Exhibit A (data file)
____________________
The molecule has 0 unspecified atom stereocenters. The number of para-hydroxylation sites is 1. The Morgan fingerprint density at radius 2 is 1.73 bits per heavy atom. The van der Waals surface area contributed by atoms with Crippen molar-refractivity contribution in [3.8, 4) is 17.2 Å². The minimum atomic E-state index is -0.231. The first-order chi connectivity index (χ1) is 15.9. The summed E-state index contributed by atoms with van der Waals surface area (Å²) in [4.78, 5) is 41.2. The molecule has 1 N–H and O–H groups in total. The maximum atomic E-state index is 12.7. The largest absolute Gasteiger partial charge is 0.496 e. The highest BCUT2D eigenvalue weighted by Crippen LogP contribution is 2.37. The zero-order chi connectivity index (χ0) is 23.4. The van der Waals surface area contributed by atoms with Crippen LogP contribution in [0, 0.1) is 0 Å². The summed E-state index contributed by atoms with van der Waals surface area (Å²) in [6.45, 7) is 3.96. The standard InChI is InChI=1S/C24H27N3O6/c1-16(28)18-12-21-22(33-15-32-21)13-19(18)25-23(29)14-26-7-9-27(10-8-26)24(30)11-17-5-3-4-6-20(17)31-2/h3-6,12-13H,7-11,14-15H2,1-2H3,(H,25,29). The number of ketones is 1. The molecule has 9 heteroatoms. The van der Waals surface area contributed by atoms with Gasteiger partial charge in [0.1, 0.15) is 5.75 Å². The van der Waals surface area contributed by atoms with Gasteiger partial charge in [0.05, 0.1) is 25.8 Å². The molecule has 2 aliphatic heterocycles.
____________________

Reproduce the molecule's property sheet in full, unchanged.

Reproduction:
The molecule has 0 unspecified atom stereocenters. The number of para-hydroxylation sites is 1. The Morgan fingerprint density at radius 2 is 1.73 bits per heavy atom. The van der Waals surface area contributed by atoms with Crippen molar-refractivity contribution in [3.8, 4) is 17.2 Å². The minimum atomic E-state index is -0.231. The first-order chi connectivity index (χ1) is 15.9. The summed E-state index contributed by atoms with van der Waals surface area (Å²) in [4.78, 5) is 41.2. The molecule has 1 N–H and O–H groups in total. The maximum atomic E-state index is 12.7. The largest absolute Gasteiger partial charge is 0.496 e. The highest BCUT2D eigenvalue weighted by Crippen LogP contribution is 2.37. The zero-order chi connectivity index (χ0) is 23.4. The van der Waals surface area contributed by atoms with Crippen LogP contribution in [0, 0.1) is 0 Å². The summed E-state index contributed by atoms with van der Waals surface area (Å²) in [6.45, 7) is 3.96. The standard InChI is InChI=1S/C24H27N3O6/c1-16(28)18-12-21-22(33-15-32-21)13-19(18)25-23(29)14-26-7-9-27(10-8-26)24(30)11-17-5-3-4-6-20(17)31-2/h3-6,12-13H,7-11,14-15H2,1-2H3,(H,25,29). The number of ketones is 1. The molecule has 9 heteroatoms. The van der Waals surface area contributed by atoms with Gasteiger partial charge in [0.1, 0.15) is 5.75 Å². The van der Waals surface area contributed by atoms with Gasteiger partial charge in [0.05, 0.1) is 25.8 Å². The molecule has 2 aliphatic heterocycles.